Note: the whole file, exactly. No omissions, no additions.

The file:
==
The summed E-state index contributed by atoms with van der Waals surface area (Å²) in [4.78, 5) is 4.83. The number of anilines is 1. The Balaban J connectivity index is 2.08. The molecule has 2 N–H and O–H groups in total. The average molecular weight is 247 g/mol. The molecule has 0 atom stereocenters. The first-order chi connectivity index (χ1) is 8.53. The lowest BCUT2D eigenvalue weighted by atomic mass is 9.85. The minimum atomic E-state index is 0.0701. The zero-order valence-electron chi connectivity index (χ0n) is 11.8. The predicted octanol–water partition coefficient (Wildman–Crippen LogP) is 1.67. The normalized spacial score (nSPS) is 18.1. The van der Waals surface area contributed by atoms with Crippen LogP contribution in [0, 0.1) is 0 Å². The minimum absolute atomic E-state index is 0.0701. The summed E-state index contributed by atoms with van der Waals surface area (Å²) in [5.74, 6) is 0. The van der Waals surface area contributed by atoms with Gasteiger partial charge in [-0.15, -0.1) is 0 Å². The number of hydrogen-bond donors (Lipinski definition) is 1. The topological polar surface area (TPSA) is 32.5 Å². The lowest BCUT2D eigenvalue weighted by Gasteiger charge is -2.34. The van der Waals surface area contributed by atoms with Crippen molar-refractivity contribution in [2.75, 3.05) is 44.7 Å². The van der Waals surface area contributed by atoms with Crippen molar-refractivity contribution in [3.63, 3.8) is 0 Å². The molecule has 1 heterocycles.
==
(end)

The summed E-state index contributed by atoms with van der Waals surface area (Å²) in [4.78, 5) is 4.83. The number of anilines is 1. The Balaban J connectivity index is 2.08. The molecule has 2 N–H and O–H groups in total. The average molecular weight is 247 g/mol. The molecule has 0 atom stereocenters. The first-order chi connectivity index (χ1) is 8.53. The lowest BCUT2D eigenvalue weighted by atomic mass is 9.85. The minimum atomic E-state index is 0.0701. The zero-order valence-electron chi connectivity index (χ0n) is 11.8. The predicted octanol–water partition coefficient (Wildman–Crippen LogP) is 1.67. The normalized spacial score (nSPS) is 18.1. The van der Waals surface area contributed by atoms with Crippen LogP contribution in [0, 0.1) is 0 Å². The minimum absolute atomic E-state index is 0.0701. The summed E-state index contributed by atoms with van der Waals surface area (Å²) in [5.74, 6) is 0. The van der Waals surface area contributed by atoms with Gasteiger partial charge in [-0.15, -0.1) is 0 Å². The number of hydrogen-bond donors (Lipinski definition) is 1. The topological polar surface area (TPSA) is 32.5 Å². The lowest BCUT2D eigenvalue weighted by Gasteiger charge is -2.34. The van der Waals surface area contributed by atoms with Crippen molar-refractivity contribution in [2.75, 3.05) is 44.7 Å². The van der Waals surface area contributed by atoms with Crippen molar-refractivity contribution in [3.63, 3.8) is 0 Å². The molecule has 1 heterocycles.